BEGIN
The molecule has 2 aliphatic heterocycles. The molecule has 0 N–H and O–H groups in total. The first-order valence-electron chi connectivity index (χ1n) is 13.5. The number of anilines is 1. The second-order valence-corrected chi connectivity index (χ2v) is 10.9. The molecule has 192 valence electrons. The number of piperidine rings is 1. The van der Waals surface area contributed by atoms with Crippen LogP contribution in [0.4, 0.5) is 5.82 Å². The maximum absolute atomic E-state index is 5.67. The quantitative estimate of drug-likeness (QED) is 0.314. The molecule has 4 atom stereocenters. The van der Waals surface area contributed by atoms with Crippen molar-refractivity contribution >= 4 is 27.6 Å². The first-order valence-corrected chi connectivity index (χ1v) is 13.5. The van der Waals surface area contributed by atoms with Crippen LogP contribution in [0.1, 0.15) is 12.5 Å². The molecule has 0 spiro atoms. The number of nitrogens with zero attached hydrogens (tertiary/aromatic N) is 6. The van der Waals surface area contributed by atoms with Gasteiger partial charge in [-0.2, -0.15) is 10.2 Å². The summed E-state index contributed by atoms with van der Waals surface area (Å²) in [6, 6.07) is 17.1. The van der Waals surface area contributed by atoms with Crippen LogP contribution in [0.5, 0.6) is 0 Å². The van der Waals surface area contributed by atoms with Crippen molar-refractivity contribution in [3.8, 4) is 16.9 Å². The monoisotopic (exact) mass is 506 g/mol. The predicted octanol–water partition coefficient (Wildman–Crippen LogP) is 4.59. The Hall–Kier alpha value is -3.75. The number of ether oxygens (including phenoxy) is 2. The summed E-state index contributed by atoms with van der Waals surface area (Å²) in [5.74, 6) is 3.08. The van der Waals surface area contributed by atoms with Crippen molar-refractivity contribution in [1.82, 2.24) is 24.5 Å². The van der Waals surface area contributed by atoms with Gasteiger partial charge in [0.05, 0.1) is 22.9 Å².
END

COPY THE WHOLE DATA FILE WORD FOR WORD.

The molecule has 2 aliphatic heterocycles. The molecule has 0 N–H and O–H groups in total. The first-order valence-electron chi connectivity index (χ1n) is 13.5. The number of anilines is 1. The second-order valence-corrected chi connectivity index (χ2v) is 10.9. The molecule has 192 valence electrons. The number of piperidine rings is 1. The van der Waals surface area contributed by atoms with Crippen LogP contribution in [0.4, 0.5) is 5.82 Å². The maximum absolute atomic E-state index is 5.67. The quantitative estimate of drug-likeness (QED) is 0.314. The molecule has 4 atom stereocenters. The van der Waals surface area contributed by atoms with Crippen molar-refractivity contribution >= 4 is 27.6 Å². The first-order valence-corrected chi connectivity index (χ1v) is 13.5. The van der Waals surface area contributed by atoms with Crippen LogP contribution in [0.1, 0.15) is 12.5 Å². The molecule has 0 spiro atoms. The number of nitrogens with zero attached hydrogens (tertiary/aromatic N) is 6. The van der Waals surface area contributed by atoms with Gasteiger partial charge in [-0.2, -0.15) is 10.2 Å². The summed E-state index contributed by atoms with van der Waals surface area (Å²) in [6, 6.07) is 17.1. The van der Waals surface area contributed by atoms with Crippen LogP contribution in [0.5, 0.6) is 0 Å². The van der Waals surface area contributed by atoms with Crippen molar-refractivity contribution in [3.8, 4) is 16.9 Å². The monoisotopic (exact) mass is 506 g/mol. The predicted octanol–water partition coefficient (Wildman–Crippen LogP) is 4.59. The Hall–Kier alpha value is -3.75. The number of ether oxygens (including phenoxy) is 2. The summed E-state index contributed by atoms with van der Waals surface area (Å²) in [5.74, 6) is 3.08. The van der Waals surface area contributed by atoms with Crippen molar-refractivity contribution in [1.82, 2.24) is 24.5 Å². The van der Waals surface area contributed by atoms with Gasteiger partial charge in [0.05, 0.1) is 22.9 Å².